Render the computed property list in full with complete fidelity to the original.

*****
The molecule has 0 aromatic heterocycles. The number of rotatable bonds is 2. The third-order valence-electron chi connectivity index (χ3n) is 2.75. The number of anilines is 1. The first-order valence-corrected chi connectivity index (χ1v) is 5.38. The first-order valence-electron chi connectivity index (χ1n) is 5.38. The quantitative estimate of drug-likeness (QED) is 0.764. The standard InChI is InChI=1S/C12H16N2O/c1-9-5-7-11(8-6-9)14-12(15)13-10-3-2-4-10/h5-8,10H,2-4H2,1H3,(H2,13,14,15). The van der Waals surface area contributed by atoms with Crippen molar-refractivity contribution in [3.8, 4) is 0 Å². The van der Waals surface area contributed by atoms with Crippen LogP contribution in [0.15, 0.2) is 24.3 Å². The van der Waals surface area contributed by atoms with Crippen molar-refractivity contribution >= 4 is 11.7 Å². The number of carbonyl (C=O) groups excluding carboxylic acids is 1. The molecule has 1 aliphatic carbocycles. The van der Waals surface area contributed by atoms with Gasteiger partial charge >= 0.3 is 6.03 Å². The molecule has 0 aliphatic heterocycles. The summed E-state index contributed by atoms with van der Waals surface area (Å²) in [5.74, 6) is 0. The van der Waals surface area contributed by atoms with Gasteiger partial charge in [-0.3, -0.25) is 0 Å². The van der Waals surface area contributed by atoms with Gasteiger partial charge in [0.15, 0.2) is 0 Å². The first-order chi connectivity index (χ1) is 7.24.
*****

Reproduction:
The molecule has 0 aromatic heterocycles. The number of rotatable bonds is 2. The third-order valence-electron chi connectivity index (χ3n) is 2.75. The number of anilines is 1. The first-order valence-corrected chi connectivity index (χ1v) is 5.38. The first-order valence-electron chi connectivity index (χ1n) is 5.38. The quantitative estimate of drug-likeness (QED) is 0.764. The standard InChI is InChI=1S/C12H16N2O/c1-9-5-7-11(8-6-9)14-12(15)13-10-3-2-4-10/h5-8,10H,2-4H2,1H3,(H2,13,14,15). The van der Waals surface area contributed by atoms with Crippen molar-refractivity contribution in [3.8, 4) is 0 Å². The van der Waals surface area contributed by atoms with Crippen LogP contribution in [0.15, 0.2) is 24.3 Å². The van der Waals surface area contributed by atoms with Crippen molar-refractivity contribution >= 4 is 11.7 Å². The number of carbonyl (C=O) groups excluding carboxylic acids is 1. The molecule has 1 aliphatic carbocycles. The van der Waals surface area contributed by atoms with Gasteiger partial charge >= 0.3 is 6.03 Å². The molecule has 0 aliphatic heterocycles. The summed E-state index contributed by atoms with van der Waals surface area (Å²) in [5.74, 6) is 0. The van der Waals surface area contributed by atoms with Gasteiger partial charge in [-0.3, -0.25) is 0 Å². The van der Waals surface area contributed by atoms with Gasteiger partial charge in [0.15, 0.2) is 0 Å². The first-order chi connectivity index (χ1) is 7.24.